By Eddie Probasco

At one point or another, everyone has had an awkward situation in his or her life. Whether it be not knowing how to keep a conversation from dying, accidentally taking someone’s seat in class or waving to someone who does not see you, it appears it is how we deal with these awkward situations in our lives that continue to define who we are. With this said, the Netflix original series “Love,” succeeds in projecting this sense of quirkiness and awkwardness fully upon the viewer with no remorse.

With slight viewer discretion advised, the audience is abruptly introduced to one of the two main characters known as Mickey. Mickey is the definition of trying to find oneself in the worst ways possible.

Forever hanging onto the concept that love can be found through dysfunction, Mickey’s lifestyle and uncleanliness continues to reinforce this concept. Feelings of embarrassment for Mickey’s character pour out onto the audience as her foul mouth finds her in more predicaments rather than opportunities. Whether it be from sleeping with her 30-something year-old ex-boyfriend who relies on his mother to still buy his pants, or not understanding that you need money to buy coffee, Mickey continues to embody the passive aggressiveness that makes an awkward situation into something that is unbearably uncomfortable.

On the opposite side of the spectrum is Gus. Gus is a geeky hopeless romantic who continues to stumble through life while desperately trying to find his footing after a break up. Gus propels the audience into understanding that sometimes taking the high road in life leads to watching others succeed, while contrarily you are home alone watching documentaries on walruses.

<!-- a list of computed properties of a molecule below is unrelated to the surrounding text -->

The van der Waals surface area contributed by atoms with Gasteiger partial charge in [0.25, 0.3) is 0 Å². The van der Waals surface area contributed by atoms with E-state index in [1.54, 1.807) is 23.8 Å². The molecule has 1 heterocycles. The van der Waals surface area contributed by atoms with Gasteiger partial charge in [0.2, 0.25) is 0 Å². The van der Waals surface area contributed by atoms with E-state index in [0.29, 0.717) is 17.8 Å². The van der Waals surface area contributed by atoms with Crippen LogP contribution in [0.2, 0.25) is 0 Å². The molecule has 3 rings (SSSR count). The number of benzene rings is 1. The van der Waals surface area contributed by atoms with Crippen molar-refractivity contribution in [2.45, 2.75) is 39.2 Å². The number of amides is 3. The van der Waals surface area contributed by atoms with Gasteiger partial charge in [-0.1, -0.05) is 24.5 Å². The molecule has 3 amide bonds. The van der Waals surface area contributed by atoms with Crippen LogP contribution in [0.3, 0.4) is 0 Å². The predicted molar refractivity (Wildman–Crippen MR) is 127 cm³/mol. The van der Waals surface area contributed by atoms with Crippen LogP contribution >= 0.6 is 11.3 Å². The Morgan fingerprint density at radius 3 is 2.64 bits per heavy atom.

Struggling with how to say no to others and how to tutor a child actress –that is ultimately making more money than you– Gus continues to portray to the audience that you do not need to be midway through life to have something close to a midlife crisis.

If you decide to give “Love” a chance, you will routinely be surprised how quickly the plot thickens and just how humorous serious conversations are portrayed. From attending a church meeting in a swimsuit –while simultaneously being high on prescription drugs– to getting drunk and partying with children nearly half of your age, “Love” finds comfort in the most uncomfortable situations.

With the significant contrast in characters, this show will leave you continually questioning how Gus and Mickey will cross paths while always hoping the series is building up to some awkward romantic explosion between them. If you have ever laughed at an inappropriate time, or wanted to run and hide during a long awkward silence, consider adding this quirky and awkward jewel to your queue today.

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